Why automatic bids should be eliminated

Updated: February 15, 2012, 3:43 PM ET
By Jay Bilas

Ever since Murray State tumbled unexpectedly to Tennessee State, the bubble talk began to swirl around the Racers. Suddenly, a team that previously was undefeated and ranked in the top 10 of the polls might need to walk a tightrope in the conference tournament just to make the NCAA tournament field. To me, this is silly. Silly not because the Racers are tournament locks in my mind but because they belong in the field and their exclusion would point directly to a serious flaw in the way we decide the national championship.

Murray State is clearly one of the 68 best teams in the nation and has proved as much in the course of its nonconference schedule with wins against Memphis, Southern Miss, Dayton and UAB. The Racers sit at No. 55 in the RPI, No. 46 in ESPN's BPI and an even loftier No. 29 in my Bilas Index. This team is good and belongs in the bracket. That it might miss the NCAA tournament altogether illustrates the problematic nature of the automatic bid and how it hurts, not helps, competitive programs outside of the major conferences.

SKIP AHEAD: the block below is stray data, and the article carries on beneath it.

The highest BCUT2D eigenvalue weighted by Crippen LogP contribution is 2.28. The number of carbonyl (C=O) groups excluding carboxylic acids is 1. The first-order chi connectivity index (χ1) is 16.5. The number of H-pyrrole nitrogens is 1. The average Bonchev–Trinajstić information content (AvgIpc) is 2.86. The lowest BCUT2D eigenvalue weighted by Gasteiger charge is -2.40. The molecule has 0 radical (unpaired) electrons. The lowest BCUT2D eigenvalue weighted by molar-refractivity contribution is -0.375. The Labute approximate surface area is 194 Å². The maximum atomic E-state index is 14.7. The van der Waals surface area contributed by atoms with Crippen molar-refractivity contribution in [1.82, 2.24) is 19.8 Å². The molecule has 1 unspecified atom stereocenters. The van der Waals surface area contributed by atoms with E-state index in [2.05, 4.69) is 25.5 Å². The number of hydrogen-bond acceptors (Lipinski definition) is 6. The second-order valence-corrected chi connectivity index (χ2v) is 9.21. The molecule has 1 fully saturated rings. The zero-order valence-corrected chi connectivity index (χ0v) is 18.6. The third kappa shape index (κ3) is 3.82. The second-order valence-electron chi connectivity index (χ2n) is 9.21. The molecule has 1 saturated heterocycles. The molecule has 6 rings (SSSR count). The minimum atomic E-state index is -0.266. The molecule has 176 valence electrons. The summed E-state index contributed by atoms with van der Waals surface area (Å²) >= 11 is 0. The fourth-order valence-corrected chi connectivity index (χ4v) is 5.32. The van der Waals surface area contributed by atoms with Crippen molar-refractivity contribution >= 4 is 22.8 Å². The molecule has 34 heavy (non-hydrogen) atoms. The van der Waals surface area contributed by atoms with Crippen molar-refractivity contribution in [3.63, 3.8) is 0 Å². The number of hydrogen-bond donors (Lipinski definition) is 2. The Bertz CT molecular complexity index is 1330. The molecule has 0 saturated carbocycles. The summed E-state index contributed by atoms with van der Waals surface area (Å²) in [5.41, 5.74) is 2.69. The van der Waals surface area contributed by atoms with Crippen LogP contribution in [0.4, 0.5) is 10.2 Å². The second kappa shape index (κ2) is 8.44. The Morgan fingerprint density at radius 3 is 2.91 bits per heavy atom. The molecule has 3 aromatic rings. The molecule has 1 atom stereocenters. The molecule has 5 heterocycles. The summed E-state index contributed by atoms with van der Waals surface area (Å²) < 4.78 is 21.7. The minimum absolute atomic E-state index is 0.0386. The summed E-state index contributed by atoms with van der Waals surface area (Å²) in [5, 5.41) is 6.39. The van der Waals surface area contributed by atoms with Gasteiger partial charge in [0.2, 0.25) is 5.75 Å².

In fact, the more I consider how the automatic bid affects the fairness of the NCAA tournament, the more I am convinced that automatic bids should be eliminated altogether.